2. Parasite
Release Date: October 18, 2019
Director: Bong Joon-ho
“That’s so metaphorical,” exclaims the son of the Kim family, Ki-woo (Choi Woo-shik), holding with childlike reverie a large rock sculpture, a wooden base solidifying its aesthetic and cultural value. The pointedly nice object stands apart from the basic keepsakes in the Kims’ fairly dingy and cramped home, inhabited by unemployed driver father, Ki-taek (Song Kang-ho), unemployed mother, Chung-sook (Jang Hye-jin), and not-in-art-school daughter, Ki-jeong (Park So-dam). Brought to them by Ki-woo’s wealthy friend, the rock is supposed to foretell great financial wealth to whatever family keeps it in their home. Irritated at their own situation, at the lack of space, at the lack of immediate value the rock has, Chung-sook mutters, “Could’ve brought us food.” In Bong Joon-ho’s Parasite, those that live with a stark awareness of inequality operate with a sense of cognitive dissonance. It’s this paradox of thought that allows Ki-woo to be both naively worshipful towards what a rock sculpture could bring them, but also understand, at other times, that wandering around isn’t how one ascends into power. At the behest of said wealthy friend, he becomes the English tutor for the daughter, Da-hye (Jung Ji-so), of the grotesquely affluent Park family: astute patriarch (Lee Sun-kyun), dim matriarch (Cho Yeo-jeong), manic artsy son, Da-song (Jung Hyun-joon), and severely loyal housekeeper, Moon-gwang (Lee Jung-eun). But as the Kim and Park families grow increasingly closer, both the differences and similarities between them blur beyond discernment.

Bong’s interest in income inequality and class has spanned the majority of his career, examining the ways it impacts the justice system (Memories of Murder, Mother), the environment (Okja) and the institutions responsible for both the exacerbation of wealth inequality and failing to protect those most marginalized by that inequality (Snowpiercer, The Host). For Parasite, Bong takes a slightly different angle—he’s no less interested in inequality’s consequences, but here he sees how class as performance manifests, particularly when people are plucked from one echelon of society and put in another. As we watch both families act in different, but intersecting, pieces of social/anthropological theatre, Bong cuts through their mutual hunger, and what ultimately and tragically separates them, with a jaundiced eye and an acidic sense of humor. Laughing during Parasite feels like choking on rust. (Cho, especially, finds the perfect amount of absurdity as the somewhat doltish mother, truly a testament to rich ladies being easily knocked over by a feather.) But Bong is not interested in metaphor, and not the kind written on rocks. Even through its absurdist, bleakly satirical lens, Bong understands that social inequity is not just theatre, but lived experience. Sometimes the rock is just a shit-stained rock. —Kyle Turner / Full Review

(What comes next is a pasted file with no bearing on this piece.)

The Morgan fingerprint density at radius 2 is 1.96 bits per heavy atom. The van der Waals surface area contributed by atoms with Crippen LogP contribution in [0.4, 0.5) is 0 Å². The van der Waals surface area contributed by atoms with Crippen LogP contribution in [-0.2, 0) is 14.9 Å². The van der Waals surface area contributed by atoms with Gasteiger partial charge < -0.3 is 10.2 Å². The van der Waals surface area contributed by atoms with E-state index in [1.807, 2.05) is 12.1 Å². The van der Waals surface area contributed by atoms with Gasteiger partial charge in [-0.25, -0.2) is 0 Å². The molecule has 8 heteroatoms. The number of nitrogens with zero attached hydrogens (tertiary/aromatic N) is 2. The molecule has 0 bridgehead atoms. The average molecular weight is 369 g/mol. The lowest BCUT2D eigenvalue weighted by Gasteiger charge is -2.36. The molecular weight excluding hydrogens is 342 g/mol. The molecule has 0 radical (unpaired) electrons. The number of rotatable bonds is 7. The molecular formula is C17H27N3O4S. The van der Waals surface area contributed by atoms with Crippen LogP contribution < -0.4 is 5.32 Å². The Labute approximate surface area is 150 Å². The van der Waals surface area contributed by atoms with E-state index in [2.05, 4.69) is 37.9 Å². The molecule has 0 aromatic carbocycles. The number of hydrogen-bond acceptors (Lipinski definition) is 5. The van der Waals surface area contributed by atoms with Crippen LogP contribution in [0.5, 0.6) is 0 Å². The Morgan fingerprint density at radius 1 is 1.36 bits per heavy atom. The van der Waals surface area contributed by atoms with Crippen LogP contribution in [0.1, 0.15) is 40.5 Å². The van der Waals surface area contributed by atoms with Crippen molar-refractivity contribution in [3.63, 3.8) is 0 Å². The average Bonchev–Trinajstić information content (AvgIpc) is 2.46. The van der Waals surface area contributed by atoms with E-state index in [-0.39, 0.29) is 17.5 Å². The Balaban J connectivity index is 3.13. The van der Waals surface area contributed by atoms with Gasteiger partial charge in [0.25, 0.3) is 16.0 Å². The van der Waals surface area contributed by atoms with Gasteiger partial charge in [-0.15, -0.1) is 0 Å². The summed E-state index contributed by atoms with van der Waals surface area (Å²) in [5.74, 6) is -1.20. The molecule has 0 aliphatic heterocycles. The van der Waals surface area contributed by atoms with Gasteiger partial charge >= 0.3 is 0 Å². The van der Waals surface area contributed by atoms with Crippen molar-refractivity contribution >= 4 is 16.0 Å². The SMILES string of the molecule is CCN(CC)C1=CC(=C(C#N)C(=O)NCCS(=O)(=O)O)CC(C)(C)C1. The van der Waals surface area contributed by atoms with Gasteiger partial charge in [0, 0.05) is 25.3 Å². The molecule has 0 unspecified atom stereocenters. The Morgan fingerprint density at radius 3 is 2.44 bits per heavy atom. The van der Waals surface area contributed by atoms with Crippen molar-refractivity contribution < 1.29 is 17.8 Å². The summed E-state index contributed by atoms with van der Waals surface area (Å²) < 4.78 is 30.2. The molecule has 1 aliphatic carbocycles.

1. The Irishman
Release Date: November 27, 2019 (on Netflix; still in limited theaters)
Director: Martin Scorsese 
Peggy Sheeran (Lucy Gallina) watches her father, Frank (Robert De Niro), through a door left ajar as he packs his suitcase for a work trip. In go trousers and shirts, each neatly tucked and folded against the luggage’s interior. In goes the snubnose revolver, the ruthless tool of Frank’s trade. He doesn’t know his daughter’s eyes are on him; she’s constitutionally quiet, and remains so throughout most of their interaction as adults. He shuts the case. She disappears behind the door. Her judgment lingers. The scene plays out one third of the way into Martin Scorsese’s new film, The Irishman, named for Frank’s mob world sobriquet, and replays in its final shot, as Frank, old, decrepit and utterly, hopelessly alone, abandoned by his family and bereft of his gangster friends through the passage of time, sits on his nursing home bed. Maybe he’s waiting for Death, but most likely he’s waiting for Peggy (played as an adult by Anna Paquin), who disowned him and has no intention of forgiving him his sins. Peggy serves as Scorsese’s moral arbiter. She’s a harsh judge: The film takes a dim view of machismo as couched in the realm of mafiosa and mugs. When Scorsese’s principal characters aren’t scheming or paying off schemes in acts of violence, they’re throwing temper tantrums, eating ice cream or in an extreme case slap-fighting in a desperately pathetic throwdown. This scene echoes similarly pitiful scenes in Akira Kurosawa’s Drunken Angel and Rashomon: brawls between wannabe roughs afraid of brawling, but forced into it by their own bravado. The Irishman spans the 1950s to the early 2000s, the years Frank worked for the Bufalino crime family, led by Russell (Joe Pesci, out of retirement and intimidating). “Working” means murdering some people, muscling others, even blowing up a car or a building when the occasion warrants. When disengaged from gangland terrorism, he’s at home reading the paper, watching the news, dragging Peggy to the local grocer to give him a beatdown for shoving her. “I only did what you should,” the poor doomed bastard says before Frank drags him out to the street and crushes his hand on the curb. The Irishman is historical nonfiction, chronicling Sheeran’s life, and through his life the lives of the Bufalinos and their associates, particularly those who died before their time (that being most of them). It’s also a portrait of childhood cast in the shadow of dispassionate brutality, and what a young girl must do to find safety in a world defined by bloodshed. —Andy Crump / Full Review